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Why Evolution Is True Paperback – January 26, 2010
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Top Customer Reviews
The disparity I discovered can hardly be exaggerated: what I had been taught bore essentially zero resemblance to the real thing. Genuine evolutionary theory was virtually unrecognizable in the creationists' caricatures of it. I learned that I had been lied to---intentionally, or not, I do not know---and that the quantity, diversity, and quality of evidence in support of evolution was simply crushing. It wasn't just that it could not be ignored or dismissed as trivial; it was that it was so cohesive and mutually supportive and overwhelmingly convincing that it simply HAD to be accepted as true. (As Gould said, it would be "perverse to withhold provisional assent.")
This discovery sparked a long (and ongoing) journey of reading books on the topic of evolution---books by authors such as Stephen Jay Gould, Sean Carroll, Richard Dawkins, Charles Darwin, Neil Shubin, and others. I was enthralled with the elegant simplicity and beauty and shear explanatory power of the ideas I was learning. They not only made sense, but had tremendous evidentiary support in nature and the lab (as well as mathematical modeling, game theory, use in other disciplines, etc.).
But, as my journey progressed, and I continued to absorb ever more information and improve my understanding, I began to realize something. As I interfaced with many of those from my upbringing (i.e.Read more ›
I went to a Young Earth Creationist (YEC) teaching high school and have attended very conservative, Genesis-is-literal churches my whole life. I attended required YEC conferences by Kent Hovind and another by Ken Ham in my High School science classes, and heard John Morris and Duane Gish speak several times in my church.
Several years ago I decided to read a book on evolution because I couldn't understand why anyone would believe it. So I read "Why Darwin Matters" by Michael Shermer (also a very good book) and then started reading all the books I could find on evolution. The subject is fascinating and I have a new love for science and nature as a result of understanding how evolution works. "Why Evolution is True" is the best book I have read and I will recommend it to any young or old earth creationist, or intelligent design proponent, I meet.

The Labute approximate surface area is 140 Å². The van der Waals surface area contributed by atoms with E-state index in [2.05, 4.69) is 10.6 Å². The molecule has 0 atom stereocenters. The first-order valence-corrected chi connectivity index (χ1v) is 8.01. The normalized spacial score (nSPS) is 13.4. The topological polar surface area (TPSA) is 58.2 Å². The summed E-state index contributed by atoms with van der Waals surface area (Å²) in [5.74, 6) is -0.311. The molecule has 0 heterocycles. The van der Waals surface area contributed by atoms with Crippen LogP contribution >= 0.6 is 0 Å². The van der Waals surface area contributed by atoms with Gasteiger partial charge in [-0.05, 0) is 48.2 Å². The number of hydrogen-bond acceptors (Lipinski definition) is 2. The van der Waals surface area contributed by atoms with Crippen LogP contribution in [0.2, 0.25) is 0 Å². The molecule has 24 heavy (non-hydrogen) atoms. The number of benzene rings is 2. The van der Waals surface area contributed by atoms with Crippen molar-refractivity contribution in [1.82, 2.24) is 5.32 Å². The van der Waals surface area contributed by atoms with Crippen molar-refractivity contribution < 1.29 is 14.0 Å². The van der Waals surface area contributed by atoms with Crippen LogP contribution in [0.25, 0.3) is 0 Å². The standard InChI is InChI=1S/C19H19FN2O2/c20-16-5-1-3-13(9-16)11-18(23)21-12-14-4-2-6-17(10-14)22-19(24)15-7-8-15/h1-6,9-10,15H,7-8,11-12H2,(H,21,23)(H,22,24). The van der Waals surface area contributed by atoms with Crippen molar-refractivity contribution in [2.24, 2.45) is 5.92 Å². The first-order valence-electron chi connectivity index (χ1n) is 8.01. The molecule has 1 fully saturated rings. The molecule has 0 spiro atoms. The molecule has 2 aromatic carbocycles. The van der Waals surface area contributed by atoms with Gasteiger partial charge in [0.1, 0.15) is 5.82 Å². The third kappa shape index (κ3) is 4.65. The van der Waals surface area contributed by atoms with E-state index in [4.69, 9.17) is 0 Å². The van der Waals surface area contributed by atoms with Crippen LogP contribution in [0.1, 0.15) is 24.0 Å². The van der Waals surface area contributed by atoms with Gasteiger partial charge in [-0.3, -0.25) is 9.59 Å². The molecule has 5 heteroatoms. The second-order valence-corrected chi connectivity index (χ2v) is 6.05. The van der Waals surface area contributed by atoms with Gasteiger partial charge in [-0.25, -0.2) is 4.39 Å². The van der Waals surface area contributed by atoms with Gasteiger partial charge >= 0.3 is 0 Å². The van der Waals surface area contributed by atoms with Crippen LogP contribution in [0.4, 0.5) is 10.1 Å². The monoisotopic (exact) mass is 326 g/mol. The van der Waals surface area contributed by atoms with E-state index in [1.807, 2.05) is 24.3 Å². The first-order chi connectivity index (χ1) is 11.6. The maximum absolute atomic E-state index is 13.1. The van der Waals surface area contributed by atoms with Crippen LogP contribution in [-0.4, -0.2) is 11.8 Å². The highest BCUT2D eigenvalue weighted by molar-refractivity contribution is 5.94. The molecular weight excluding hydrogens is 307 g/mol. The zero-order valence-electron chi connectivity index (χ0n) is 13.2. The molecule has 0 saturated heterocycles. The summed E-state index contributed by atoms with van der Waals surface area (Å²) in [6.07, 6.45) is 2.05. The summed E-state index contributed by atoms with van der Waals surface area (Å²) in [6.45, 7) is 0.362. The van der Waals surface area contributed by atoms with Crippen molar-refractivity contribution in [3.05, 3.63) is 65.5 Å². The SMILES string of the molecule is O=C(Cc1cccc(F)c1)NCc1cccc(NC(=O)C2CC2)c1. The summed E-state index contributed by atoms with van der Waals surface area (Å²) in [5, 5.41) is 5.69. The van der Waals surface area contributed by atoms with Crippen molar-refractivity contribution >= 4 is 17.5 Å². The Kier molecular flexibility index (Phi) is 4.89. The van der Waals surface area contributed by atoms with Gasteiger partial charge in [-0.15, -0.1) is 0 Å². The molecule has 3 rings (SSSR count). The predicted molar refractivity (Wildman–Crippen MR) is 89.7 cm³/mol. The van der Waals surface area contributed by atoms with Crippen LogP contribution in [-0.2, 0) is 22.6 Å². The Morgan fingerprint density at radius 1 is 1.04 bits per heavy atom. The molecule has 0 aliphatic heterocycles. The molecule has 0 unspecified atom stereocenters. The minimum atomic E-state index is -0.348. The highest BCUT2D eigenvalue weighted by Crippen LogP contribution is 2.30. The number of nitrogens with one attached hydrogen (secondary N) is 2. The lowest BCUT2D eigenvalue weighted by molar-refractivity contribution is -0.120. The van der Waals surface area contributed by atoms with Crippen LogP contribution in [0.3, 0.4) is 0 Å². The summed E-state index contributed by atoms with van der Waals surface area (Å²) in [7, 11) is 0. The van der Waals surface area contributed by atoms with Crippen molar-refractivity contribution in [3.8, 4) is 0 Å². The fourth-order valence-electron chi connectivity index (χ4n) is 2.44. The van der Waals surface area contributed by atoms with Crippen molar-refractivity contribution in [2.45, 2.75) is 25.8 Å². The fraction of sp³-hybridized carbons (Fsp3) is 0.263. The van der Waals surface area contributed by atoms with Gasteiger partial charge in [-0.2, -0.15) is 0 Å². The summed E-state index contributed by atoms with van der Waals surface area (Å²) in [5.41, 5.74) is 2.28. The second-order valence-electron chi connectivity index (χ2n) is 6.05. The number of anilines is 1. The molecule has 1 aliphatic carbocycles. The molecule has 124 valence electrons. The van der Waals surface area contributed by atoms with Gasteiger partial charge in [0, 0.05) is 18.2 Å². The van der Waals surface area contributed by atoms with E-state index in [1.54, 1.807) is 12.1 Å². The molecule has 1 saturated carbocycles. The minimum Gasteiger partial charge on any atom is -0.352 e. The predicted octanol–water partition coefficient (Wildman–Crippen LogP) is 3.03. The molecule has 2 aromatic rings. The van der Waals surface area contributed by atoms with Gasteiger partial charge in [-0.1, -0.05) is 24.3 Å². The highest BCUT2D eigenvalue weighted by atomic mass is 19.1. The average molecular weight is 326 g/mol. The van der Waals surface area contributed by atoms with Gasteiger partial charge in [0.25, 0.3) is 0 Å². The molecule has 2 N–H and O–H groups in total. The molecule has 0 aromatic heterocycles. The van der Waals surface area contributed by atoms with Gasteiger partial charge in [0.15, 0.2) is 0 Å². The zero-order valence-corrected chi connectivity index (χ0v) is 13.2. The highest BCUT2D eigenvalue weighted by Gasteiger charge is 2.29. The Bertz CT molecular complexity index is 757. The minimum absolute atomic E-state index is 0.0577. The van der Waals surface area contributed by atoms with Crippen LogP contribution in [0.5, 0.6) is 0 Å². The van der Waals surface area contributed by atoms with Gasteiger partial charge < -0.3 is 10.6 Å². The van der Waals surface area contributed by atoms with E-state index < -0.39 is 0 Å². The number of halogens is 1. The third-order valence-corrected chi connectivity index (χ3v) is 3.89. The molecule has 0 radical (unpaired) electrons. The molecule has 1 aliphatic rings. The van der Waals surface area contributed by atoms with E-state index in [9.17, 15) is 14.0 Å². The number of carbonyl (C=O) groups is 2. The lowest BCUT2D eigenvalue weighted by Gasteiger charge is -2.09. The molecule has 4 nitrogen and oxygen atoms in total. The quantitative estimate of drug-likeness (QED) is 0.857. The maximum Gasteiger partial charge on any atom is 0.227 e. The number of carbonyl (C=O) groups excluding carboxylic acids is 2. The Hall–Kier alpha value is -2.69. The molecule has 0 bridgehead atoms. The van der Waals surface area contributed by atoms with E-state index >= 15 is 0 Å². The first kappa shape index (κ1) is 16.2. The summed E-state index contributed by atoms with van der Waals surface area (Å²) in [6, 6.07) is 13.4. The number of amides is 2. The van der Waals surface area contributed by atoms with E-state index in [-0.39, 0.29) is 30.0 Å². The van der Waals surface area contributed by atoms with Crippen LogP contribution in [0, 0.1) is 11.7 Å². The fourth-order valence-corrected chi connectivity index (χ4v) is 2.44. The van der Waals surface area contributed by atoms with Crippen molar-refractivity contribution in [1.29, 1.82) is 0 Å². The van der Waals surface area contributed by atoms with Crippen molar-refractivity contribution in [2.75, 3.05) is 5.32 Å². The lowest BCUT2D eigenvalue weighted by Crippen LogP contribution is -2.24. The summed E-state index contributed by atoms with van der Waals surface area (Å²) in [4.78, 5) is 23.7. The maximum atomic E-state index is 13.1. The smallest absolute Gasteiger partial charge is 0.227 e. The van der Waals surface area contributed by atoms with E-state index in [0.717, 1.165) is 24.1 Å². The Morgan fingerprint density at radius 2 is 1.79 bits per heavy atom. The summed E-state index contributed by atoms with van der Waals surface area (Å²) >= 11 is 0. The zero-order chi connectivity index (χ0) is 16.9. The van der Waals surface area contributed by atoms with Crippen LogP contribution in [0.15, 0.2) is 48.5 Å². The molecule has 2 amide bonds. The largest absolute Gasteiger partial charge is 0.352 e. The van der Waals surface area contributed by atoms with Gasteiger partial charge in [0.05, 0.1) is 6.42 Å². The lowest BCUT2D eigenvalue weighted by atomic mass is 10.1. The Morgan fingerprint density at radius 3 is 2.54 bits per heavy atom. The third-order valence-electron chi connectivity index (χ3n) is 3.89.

The explanation of the dating techniques of superposition, radiometric, and coral dating was very straightforward. Wells' experiment with radiometric dating and comparing the dates to the daily and yearly growth rings of coral was one of the best and most straightforward evidences I have read for an old earth.
The book looks at all the important fossils, especially tracing the development of whales, discussing Haikouella lanceolata being the earliest chordate, and explains Tiktaalik roseae well. The fossils in the human lineage are also explained in excellent detail.
The genetic portion of evolution books is always the most interesting evidence for evolution, in my opinion, and "Why Evolution is True" was no exception.Read more ›
The book is a powerful and straightforward account of evolution showing the strength of the theory, its ability to make predictions, and giving many examples of the evidence on which evolution is based. After reading the book you have a good idea of what evolution is about, and what fields of study it applies in. Coyne is clear that evolution is a theory in biology of great explanatory power. The key idea is that of descent with modification.
He is also clear (in his final chapter evolution redux) of the limits to evolutionary thinking. Good scientists know what they know, and also have some idea where their knowledge stops. Coyne demonstrates this ability well. By doing this he becomes a far better advocate for evolution than Dawkins.
Evolution is not an ontological or moral theory. You can derive no moral lesson from evolution- it just is (p253). David Hume pointed out that deriving an ought from an is is usually to make a specious argument. The fact that the idea of evolution as progress has been misused by many is not an argument against evolution. It is an argument against the misuse of ideas.
Coyne (p248)describes that, "There is an increasing (and disturbing) tendency of psychologists, biologists and philosophers to Darwinize every aspect of human behaviour, turning its study into a scientific parlour game.Read more ›
Most Recent Customer Reviews
I have been reading many books on evolution and this is one of the best so far. Very easy to understand at the same time this book covers a lot and fun to read too.Published 14 days ago by Librarian
To everyone who thinks they understand evolution, I say there's ALWAYS more to learn. And it just gets more beautiful and amazing. This book is worth the effort.Published 1 month ago by artgolfer
What a great book. For the self retarded creationst who thinks they know most everything, it presents challenges to the simpletons thinking capacity.Published 2 months ago by Brad Crampton
Most comprehensive destruction of ID or creationism, with no presuppositions, just models and factsPublished 2 months ago by josh boberlander
This work of bad Fiction is like a bad drug you can't withdraw from. What a pack of lies, distortions and exaggerations. The same old same old. Read morePublished 4 months ago by TZ